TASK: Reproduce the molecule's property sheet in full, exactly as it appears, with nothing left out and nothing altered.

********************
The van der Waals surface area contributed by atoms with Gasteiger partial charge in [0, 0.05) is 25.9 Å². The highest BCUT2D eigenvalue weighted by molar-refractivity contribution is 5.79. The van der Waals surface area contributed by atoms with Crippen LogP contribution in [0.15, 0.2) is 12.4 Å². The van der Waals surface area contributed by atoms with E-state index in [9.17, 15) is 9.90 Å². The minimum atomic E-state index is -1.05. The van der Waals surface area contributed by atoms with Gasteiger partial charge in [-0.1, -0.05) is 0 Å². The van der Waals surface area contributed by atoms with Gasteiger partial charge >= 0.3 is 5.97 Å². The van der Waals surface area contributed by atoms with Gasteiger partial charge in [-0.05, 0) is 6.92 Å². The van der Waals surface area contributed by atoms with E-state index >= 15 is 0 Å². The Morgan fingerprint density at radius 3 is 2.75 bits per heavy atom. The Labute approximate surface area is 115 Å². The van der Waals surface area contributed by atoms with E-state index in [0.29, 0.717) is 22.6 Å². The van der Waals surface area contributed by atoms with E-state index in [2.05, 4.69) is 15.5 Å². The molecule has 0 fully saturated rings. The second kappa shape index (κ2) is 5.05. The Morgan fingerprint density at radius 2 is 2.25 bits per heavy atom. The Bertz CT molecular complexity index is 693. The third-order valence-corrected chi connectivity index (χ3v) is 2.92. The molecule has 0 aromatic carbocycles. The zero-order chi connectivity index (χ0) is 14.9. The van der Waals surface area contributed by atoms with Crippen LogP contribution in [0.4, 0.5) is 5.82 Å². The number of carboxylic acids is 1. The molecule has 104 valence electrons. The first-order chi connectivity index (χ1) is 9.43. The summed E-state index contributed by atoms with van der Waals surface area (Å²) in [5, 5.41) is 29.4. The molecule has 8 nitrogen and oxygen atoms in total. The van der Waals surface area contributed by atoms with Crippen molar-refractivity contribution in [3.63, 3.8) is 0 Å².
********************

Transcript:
The van der Waals surface area contributed by atoms with Gasteiger partial charge in [0, 0.05) is 25.9 Å². The highest BCUT2D eigenvalue weighted by molar-refractivity contribution is 5.79. The van der Waals surface area contributed by atoms with Crippen LogP contribution in [0.15, 0.2) is 12.4 Å². The van der Waals surface area contributed by atoms with E-state index in [9.17, 15) is 9.90 Å². The minimum atomic E-state index is -1.05. The van der Waals surface area contributed by atoms with Gasteiger partial charge in [-0.1, -0.05) is 0 Å². The van der Waals surface area contributed by atoms with Gasteiger partial charge >= 0.3 is 5.97 Å². The van der Waals surface area contributed by atoms with Gasteiger partial charge in [-0.05, 0) is 6.92 Å². The van der Waals surface area contributed by atoms with E-state index >= 15 is 0 Å². The Morgan fingerprint density at radius 3 is 2.75 bits per heavy atom. The Labute approximate surface area is 115 Å². The van der Waals surface area contributed by atoms with E-state index in [0.29, 0.717) is 22.6 Å². The van der Waals surface area contributed by atoms with E-state index in [2.05, 4.69) is 15.5 Å². The molecule has 0 fully saturated rings. The second kappa shape index (κ2) is 5.05. The Morgan fingerprint density at radius 2 is 2.25 bits per heavy atom. The Bertz CT molecular complexity index is 693. The third-order valence-corrected chi connectivity index (χ3v) is 2.92. The molecule has 0 aromatic carbocycles. The zero-order chi connectivity index (χ0) is 14.9. The van der Waals surface area contributed by atoms with Crippen LogP contribution in [0.4, 0.5) is 5.82 Å². The number of carboxylic acids is 1. The molecule has 104 valence electrons. The first-order chi connectivity index (χ1) is 9.43. The summed E-state index contributed by atoms with van der Waals surface area (Å²) in [5, 5.41) is 29.4. The molecule has 8 nitrogen and oxygen atoms in total. The van der Waals surface area contributed by atoms with Crippen molar-refractivity contribution in [3.63, 3.8) is 0 Å².